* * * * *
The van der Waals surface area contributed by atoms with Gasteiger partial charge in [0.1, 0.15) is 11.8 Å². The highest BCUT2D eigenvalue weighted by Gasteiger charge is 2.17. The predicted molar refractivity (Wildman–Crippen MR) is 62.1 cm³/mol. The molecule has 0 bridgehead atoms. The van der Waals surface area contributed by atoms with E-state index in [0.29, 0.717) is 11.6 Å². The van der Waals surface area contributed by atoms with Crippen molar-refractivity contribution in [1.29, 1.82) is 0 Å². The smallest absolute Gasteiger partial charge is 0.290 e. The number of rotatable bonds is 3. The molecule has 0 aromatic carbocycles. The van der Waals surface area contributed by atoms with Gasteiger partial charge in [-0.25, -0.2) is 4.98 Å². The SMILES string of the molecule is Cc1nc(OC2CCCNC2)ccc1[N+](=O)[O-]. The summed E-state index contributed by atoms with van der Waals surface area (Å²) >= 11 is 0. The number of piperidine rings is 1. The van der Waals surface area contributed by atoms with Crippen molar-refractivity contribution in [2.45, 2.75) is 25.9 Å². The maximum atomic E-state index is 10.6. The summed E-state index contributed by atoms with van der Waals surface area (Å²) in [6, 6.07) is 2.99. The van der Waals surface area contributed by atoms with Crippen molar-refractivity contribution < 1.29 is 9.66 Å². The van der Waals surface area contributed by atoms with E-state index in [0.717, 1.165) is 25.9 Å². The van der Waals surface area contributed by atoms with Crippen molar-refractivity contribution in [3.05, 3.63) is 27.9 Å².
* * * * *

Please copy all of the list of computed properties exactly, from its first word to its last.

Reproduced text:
The van der Waals surface area contributed by atoms with Gasteiger partial charge in [0.1, 0.15) is 11.8 Å². The highest BCUT2D eigenvalue weighted by Gasteiger charge is 2.17. The predicted molar refractivity (Wildman–Crippen MR) is 62.1 cm³/mol. The molecule has 0 bridgehead atoms. The van der Waals surface area contributed by atoms with E-state index in [0.29, 0.717) is 11.6 Å². The van der Waals surface area contributed by atoms with Crippen molar-refractivity contribution in [1.29, 1.82) is 0 Å². The smallest absolute Gasteiger partial charge is 0.290 e. The number of rotatable bonds is 3. The molecule has 0 aromatic carbocycles. The van der Waals surface area contributed by atoms with Gasteiger partial charge in [-0.25, -0.2) is 4.98 Å². The SMILES string of the molecule is Cc1nc(OC2CCCNC2)ccc1[N+](=O)[O-]. The summed E-state index contributed by atoms with van der Waals surface area (Å²) >= 11 is 0. The number of piperidine rings is 1. The van der Waals surface area contributed by atoms with Crippen molar-refractivity contribution in [2.45, 2.75) is 25.9 Å². The maximum atomic E-state index is 10.6. The summed E-state index contributed by atoms with van der Waals surface area (Å²) in [6, 6.07) is 2.99. The van der Waals surface area contributed by atoms with Crippen molar-refractivity contribution < 1.29 is 9.66 Å². The van der Waals surface area contributed by atoms with E-state index in [0.717, 1.165) is 25.9 Å². The van der Waals surface area contributed by atoms with Crippen molar-refractivity contribution in [3.05, 3.63) is 27.9 Å².